To KillMoto: NYC can not charge any fine from a speed camera, even a low fine that you suggest, without permission from NY State Legislators.  As I understand it, NYC used to have this autonomy and could have implemented speed cameras, red light cameras, bus cameras before as would suit NYC’s specific local needs.  But in the 1970’s NYC gave up a degree of autonomy in return for some state aid.  Now ironically NYC gives aid to the state rather than the other way around.  It would be wonderful if those 1970’s decisions could now be reversed to give NYC back some of its own governing power, but NY State Legislators are probably loath to give up power.

  • Daphna

    I am glad to see this sign used for a good purpose.  In contrast, the NYPD is using four of these signs throughout Central Park.  Each sign says “bi-cyclists must obey all vehicle traffic laws”.  These giant signs are flashing during all the car-free hours in Central Park.  Last year the Central Park precinct of the NYPD went on a ticketing blitz giving tickets to cyclists for going through red lights during the car-free hours whether there were any pedestrians at a crosswalk or not.  There was huge push back from the community and the parks committee of the local community board.  Without admitting to an official change in policy, the NYPD stopped ticketing.  The DOT was asked to program the lights as blinking yellow during the car-free hours but said they could not.  However, it became a tacit understanding that the lights in Central Park during car-free hours should be treated as blinking yellow lights.

    Unfortunately with their four huge blinking lit signs during car-free hours in Central Park, the NYPD seems to have resurrected their previous misguided policy.

    It is a shame that these signs could not be used for a good purpose.  The speed limit is 25 mph in Central Park and 20mph around certain curves.  Those signs flashing the speed limit would be helpful!  Or they could flash “motorists must yield to pedestrians and cyclists at all times”.  That would be helpful too for safety!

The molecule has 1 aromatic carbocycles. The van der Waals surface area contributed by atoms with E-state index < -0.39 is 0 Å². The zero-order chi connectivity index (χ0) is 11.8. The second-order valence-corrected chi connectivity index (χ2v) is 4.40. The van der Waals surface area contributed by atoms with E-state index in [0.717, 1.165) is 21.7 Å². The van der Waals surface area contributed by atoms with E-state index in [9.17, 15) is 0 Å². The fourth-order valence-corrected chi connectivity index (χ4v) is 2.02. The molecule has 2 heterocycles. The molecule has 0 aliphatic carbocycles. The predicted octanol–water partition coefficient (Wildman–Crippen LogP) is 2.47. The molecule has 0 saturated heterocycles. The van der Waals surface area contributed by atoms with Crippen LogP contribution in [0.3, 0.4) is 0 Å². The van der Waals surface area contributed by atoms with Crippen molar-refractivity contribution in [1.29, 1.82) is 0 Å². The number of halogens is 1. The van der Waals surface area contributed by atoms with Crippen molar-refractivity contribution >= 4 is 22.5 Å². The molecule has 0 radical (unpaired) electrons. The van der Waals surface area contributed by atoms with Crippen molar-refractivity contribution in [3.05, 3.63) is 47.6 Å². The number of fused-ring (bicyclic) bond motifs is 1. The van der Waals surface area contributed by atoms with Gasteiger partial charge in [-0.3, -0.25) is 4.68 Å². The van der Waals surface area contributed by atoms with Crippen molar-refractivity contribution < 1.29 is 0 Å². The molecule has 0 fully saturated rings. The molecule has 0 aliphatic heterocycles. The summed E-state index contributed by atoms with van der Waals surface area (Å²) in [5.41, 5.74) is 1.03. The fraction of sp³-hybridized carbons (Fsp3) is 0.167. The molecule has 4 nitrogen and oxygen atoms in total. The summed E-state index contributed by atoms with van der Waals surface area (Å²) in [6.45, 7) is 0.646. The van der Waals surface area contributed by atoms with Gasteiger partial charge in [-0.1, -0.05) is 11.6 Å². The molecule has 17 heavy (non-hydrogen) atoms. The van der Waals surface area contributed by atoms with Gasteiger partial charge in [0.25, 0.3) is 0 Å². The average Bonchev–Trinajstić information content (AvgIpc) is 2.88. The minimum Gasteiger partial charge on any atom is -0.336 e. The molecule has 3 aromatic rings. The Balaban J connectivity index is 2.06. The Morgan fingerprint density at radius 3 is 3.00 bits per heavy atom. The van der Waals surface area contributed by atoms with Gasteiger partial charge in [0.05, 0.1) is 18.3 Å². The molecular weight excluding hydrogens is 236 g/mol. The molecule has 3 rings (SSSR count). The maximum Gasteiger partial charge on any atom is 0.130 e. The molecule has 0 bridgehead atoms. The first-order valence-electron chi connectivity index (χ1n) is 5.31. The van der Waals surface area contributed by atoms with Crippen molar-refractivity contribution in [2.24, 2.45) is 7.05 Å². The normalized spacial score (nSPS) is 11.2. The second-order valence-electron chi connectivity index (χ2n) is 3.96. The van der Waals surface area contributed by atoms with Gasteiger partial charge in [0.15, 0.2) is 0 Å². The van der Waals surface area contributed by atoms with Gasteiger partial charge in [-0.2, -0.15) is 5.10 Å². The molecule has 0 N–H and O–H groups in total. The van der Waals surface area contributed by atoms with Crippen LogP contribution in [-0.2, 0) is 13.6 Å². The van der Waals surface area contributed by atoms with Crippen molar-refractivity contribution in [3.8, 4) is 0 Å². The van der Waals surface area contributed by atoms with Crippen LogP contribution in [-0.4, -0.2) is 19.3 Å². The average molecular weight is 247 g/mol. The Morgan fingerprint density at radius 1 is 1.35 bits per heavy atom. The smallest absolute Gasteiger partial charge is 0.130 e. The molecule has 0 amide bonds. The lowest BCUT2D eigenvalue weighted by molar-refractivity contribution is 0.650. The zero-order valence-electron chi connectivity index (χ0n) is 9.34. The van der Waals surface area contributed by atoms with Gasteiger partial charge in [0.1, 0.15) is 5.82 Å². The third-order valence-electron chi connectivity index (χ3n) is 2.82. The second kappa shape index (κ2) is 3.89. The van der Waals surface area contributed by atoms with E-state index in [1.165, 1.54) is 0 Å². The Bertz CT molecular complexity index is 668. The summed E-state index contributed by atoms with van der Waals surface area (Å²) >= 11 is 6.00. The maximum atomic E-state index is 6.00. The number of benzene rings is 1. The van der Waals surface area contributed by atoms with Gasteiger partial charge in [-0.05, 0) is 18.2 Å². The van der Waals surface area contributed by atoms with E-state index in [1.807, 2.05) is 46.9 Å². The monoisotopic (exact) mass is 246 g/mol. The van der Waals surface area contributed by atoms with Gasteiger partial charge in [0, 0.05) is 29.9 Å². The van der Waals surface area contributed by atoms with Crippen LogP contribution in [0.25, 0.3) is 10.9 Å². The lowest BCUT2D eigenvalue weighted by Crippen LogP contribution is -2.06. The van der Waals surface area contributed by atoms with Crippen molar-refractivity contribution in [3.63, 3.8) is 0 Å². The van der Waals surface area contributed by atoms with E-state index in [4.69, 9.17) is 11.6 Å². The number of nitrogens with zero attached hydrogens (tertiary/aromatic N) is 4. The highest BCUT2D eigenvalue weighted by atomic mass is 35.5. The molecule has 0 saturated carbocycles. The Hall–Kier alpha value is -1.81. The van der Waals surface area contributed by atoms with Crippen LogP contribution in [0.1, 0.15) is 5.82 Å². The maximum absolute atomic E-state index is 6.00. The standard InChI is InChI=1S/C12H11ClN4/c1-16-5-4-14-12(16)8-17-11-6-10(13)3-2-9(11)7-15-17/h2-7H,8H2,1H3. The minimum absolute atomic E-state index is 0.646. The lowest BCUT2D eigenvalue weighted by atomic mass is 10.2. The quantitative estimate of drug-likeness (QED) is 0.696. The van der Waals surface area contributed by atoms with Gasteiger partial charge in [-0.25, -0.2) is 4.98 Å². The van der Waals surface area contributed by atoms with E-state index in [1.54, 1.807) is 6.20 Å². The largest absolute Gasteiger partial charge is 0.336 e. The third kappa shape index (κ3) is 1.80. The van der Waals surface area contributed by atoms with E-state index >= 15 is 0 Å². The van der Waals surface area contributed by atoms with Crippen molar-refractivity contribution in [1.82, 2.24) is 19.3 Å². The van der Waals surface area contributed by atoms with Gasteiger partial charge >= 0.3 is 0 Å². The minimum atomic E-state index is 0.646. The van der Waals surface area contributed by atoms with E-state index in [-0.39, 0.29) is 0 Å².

This Week: Jax Heights Street Safety, Brooklyn Gateway Panel

This week offers opportunities to speak up for safer streets in Jackson Heights, Greenwood Heights and Windsor Terrace, and central Brooklyn. In addition, Saturday’s presentation on the BK Gateway Vision Plan features a panel response from federal, state, and local officials. Here are the details: Tuesday: Join Council Member Daniel Dromm, the Jackson Heights Green Alliance, […]

Eyes on the Street: Safer Streets Come to Jackson Heights

In June, Queens Community Board 3 overwhelmingly supported two traffic safety projects: a neighborhood Slow Zone for part of Jackson Heights and new pedestrian islands on Northern Boulevard. Now those improvements plus multiple Safe Routes to School projects are being installed. Clarence Eckerson Jr. snapped some photos earlier this week as DOT crews poured concrete […]

Slow Zones, Safer Arterials Win Over CBs in Manhattan and Queens

At its annual outdoor meeting in Diversity Plaza last night, Queens Community Board 3 voted to support two traffic safety projects: a new neighborhood Slow Zone in Jackson Heights and nine additional pedestrian refuge islands on Northern Boulevard, one of the borough’s most dangerous arterial streets. “It was not very contentious at all. It was […]